1. 1984: Geraldine Ferraro named vice presidential candidate
During the 1984 presidential campaign the leading Democratic candidate, Walter Mondale, announced on this day that he had selected Geraldine Ferraro as his running mate. This would be the first time that a female had ran on a major party national ticket. Ferraro was the U.S. Representative for New York that was commonly known for her advocacy of women’s rights to congress. It was believed that adding her would not only increase the potential women’s vote, but because she was the daughter of an Italian immigrant, she would also attract more ethnic voters. However, the Mondale-Ferraro ticket didn’t stand a chance against the incumbent President Ronald Reagan and his Vice President, George Bush. The Reagan-Bush ticket would go on to win by the greatest landslide for the Republican party in U.S. History. They won every state with exception of Mondale’s home state of Minnesota.
2. 1979: Disco Demolition Night
What started as a marketing promotion to increase the turnout of a double-header at Comiskey Park as the home town Chicago Cubs face the Detroit Lions turns into disaster. The promotion was called “Disco Demolition” and the idea was that anyone that brought a disco record they could get a discount ticket to the game for only 98 cents. Then in between the two games they were going to blow up a dumpster full of the records brought. Two popular disc jockeys at the time for a local Chicago station came up with the idea and brought it to White Sox executive Mike Veek who approved the unorthodox idea. More than 40,000 people showed up, more than double what was expected. Plus an additional 40,000 outside the ball park. After the first game the dumpster was detonated and more than half the crowd stormed the field tearing it to pieces, destroying the grass, foul poles and much more. More than nine injuries were reported and the field was in such bad shape that the White Sox ended up having to concede a forfeit loss to the Tigers because of it. Some people believe this night was what death blow that killed Disco.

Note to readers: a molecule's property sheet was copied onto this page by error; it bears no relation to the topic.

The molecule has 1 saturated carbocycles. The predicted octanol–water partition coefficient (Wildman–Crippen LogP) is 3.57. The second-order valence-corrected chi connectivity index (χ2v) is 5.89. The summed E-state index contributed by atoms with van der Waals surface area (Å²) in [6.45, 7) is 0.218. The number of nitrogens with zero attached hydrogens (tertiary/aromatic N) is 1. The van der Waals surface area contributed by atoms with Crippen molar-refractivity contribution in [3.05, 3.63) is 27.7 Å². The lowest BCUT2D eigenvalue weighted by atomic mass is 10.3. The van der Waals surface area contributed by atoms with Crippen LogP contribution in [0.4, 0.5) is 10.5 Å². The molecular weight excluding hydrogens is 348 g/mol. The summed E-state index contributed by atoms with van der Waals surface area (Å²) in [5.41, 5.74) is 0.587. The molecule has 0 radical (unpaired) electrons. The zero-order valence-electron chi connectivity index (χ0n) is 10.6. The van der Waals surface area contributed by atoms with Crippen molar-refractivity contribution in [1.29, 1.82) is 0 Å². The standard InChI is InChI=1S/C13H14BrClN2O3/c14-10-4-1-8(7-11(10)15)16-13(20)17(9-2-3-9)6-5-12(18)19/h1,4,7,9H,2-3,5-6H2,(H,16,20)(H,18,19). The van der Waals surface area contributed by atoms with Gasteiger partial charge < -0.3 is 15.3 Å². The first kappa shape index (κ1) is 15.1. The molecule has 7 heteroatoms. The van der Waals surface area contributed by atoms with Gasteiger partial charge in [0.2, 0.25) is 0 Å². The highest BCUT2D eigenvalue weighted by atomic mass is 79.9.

3. 1957: Eisenhower becomes first President to ride in a helicopter
As part of a evacuation test in the event of a nuclear attack Dwight D Eisenhower gets on fairly small helicopter to ride out to Camp David on this day in 1957. This was the first time a President rode in a helicopter even though they had been used in the military since 1947. For this flight he would ride in what would be the equivalent of a three seat Bell Ranger, however not long after that he would begin flying in a much larger aircraft. Until 1976 both the Army and Marine Corps were responsible for all presidential helicopter missions. Anytime he was on an Army chopper it used the call sign “Army One”, same for the Marines. After 1976 the Marines took over all helicopter operations and since then the presidential chopper has been referred to as Marine One. Currently there are always two identical “Marine One’s” available to the president at any time, one to be used and other as a decoy. Similar to the process used with Air Force One.